Someone I know heard the presentations today at this interfaith program on religious liberty sponsored by the Church of Jesus Christ of Latter Day Saints in Little Rock. He did not attend, but happened to be at the LDS church as the presentations were broadcast over a loudspeaker for anyone in the church to hear while the conference took place.
The conference program is online at the Facebook page of the LDS church that sponsored the conference. As you'll see, though the event was hosted by one of our local Mormon churches, speaking at the conference were the local Catholic bishop Anthony Taylor, the head of the local Islamic Center Dr. Omar Atiq, the local United Methodist bishop Gary Mueller (he was slated to speak, but my friend tells me he could not attend and sent a spokesman), and a representative of the Family Council Princella Smith.
The Family Council is a political organizing group that seeks to use "family values" issues to drive conservative "values voters" to the polls in Arkansas to vote for Republican candidates. As her Wikipedia entry states, Princella Smith is a "Republican activist" who ran for the state legislature in 2010. She subsequently worked for the Arkansas Secretary of State until she ran afoul of the law for driving without a license and resigned that position.
The founder of the Family Council, for which Ms. Smith now works — Jerry Cox — spearheaded a 2008 ballot initiative in Arkansas to ban adoption of children by gay couples (the initiative was, in fact, so broadly written that it banned adoption by any unmarried couple) whose purpose was to bring out right-wing "values voters" to pull the GOP lever in the 2008 elections. The Arkansas Supreme Court subsequently upheld the ruling of a lower court that found this ban on gay adoption unconstitutional, though it was passed by a very large majority of Arkansas voters.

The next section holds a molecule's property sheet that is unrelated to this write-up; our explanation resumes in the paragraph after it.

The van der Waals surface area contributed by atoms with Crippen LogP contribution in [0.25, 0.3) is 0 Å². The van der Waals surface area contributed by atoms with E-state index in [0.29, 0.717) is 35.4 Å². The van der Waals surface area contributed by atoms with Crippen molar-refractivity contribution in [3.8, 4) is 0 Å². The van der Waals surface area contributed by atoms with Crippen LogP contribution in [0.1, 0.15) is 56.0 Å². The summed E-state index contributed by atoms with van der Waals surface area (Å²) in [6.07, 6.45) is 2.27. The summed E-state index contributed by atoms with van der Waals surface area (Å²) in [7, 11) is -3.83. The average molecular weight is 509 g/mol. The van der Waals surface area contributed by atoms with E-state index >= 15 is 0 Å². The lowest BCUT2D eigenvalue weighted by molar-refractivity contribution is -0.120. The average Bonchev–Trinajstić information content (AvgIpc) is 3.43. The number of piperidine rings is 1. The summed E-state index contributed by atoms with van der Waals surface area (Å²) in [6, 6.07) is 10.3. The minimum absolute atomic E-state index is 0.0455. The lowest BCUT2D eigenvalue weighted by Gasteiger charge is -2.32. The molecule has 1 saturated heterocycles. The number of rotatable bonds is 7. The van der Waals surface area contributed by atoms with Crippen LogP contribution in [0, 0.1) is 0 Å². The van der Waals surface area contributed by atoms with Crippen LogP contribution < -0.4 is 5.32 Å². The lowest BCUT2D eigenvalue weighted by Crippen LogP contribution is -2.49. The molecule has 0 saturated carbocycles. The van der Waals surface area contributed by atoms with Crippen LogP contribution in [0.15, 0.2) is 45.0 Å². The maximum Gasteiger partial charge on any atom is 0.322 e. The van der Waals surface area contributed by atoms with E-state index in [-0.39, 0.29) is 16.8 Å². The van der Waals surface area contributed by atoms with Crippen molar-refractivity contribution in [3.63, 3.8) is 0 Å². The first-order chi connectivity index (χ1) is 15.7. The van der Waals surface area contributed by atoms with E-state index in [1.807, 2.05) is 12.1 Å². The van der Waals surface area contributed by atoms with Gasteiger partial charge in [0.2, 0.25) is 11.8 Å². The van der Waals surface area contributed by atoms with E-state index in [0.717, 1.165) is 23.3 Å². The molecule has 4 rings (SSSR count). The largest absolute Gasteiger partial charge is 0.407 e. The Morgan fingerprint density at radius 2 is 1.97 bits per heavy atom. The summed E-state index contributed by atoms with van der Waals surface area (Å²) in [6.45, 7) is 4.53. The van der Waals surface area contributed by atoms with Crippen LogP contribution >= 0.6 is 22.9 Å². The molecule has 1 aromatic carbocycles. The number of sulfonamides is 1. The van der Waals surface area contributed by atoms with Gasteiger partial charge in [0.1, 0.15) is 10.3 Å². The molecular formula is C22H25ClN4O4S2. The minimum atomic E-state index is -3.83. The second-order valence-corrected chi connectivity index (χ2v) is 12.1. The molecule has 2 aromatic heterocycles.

According to my friend who heard the presentations today, they were for the most part dog whistles using coded language about family values and the sanctity of the family to attack marriage equality and families headed by same-sex couples. And isn't it interesting that the Catholic bishop of Little Rock was front and center in this venture, which is clearly about building alliances between right-wing evangelicals (both black and white), Mormons, and Catholics in order to bolster support for a single political party — all in the name of "religious liberty"? (The Islamic community is minuscule in Arkansas, and couldn't have been represented due to its political clout — but, clearly, because it shares the "family values" of the other groups represented.)
Isn't it also interesting that the LDS church is funding this political organizing under the guise of religious conferencing? Especially when the "family values" of the Mormon community, the Catholic community, and evangelicals are worlds apart and based on totally irreconcilable theological ideas. I wonder how widely this kind of political organizing on behalf of the Republican party, with funding by the LDS church and collusion of local Catholic bishops, is going on right now now across the U.S.
I'd be very interested to know. Wouldn't you? People who imagine that the religious right is a waning force in American politics are, I think, wildly deceived. If anything, it has built even more local alliances and strengthened more local constituencies in many parts of the U.S. as marriage equality becomes the norm in one state after another.
These alliances and constituencies proved their clout in the 2014 elections. They're determined to do the same again in 2016. And conferences like the one that took place in Little Rock today are their means of assuring that they'll have such clout in future elections.
The graphic: a depiction of the religous make-up of the 112th Congress, from the Pew Forum. As Pew notes, the national Congress is more religious than the people it represents, judged by religious affiliation. As Philip Bump points out for Washington Post, the new Congress is 80 percent white, 80 percent male, and 92 percent Christian.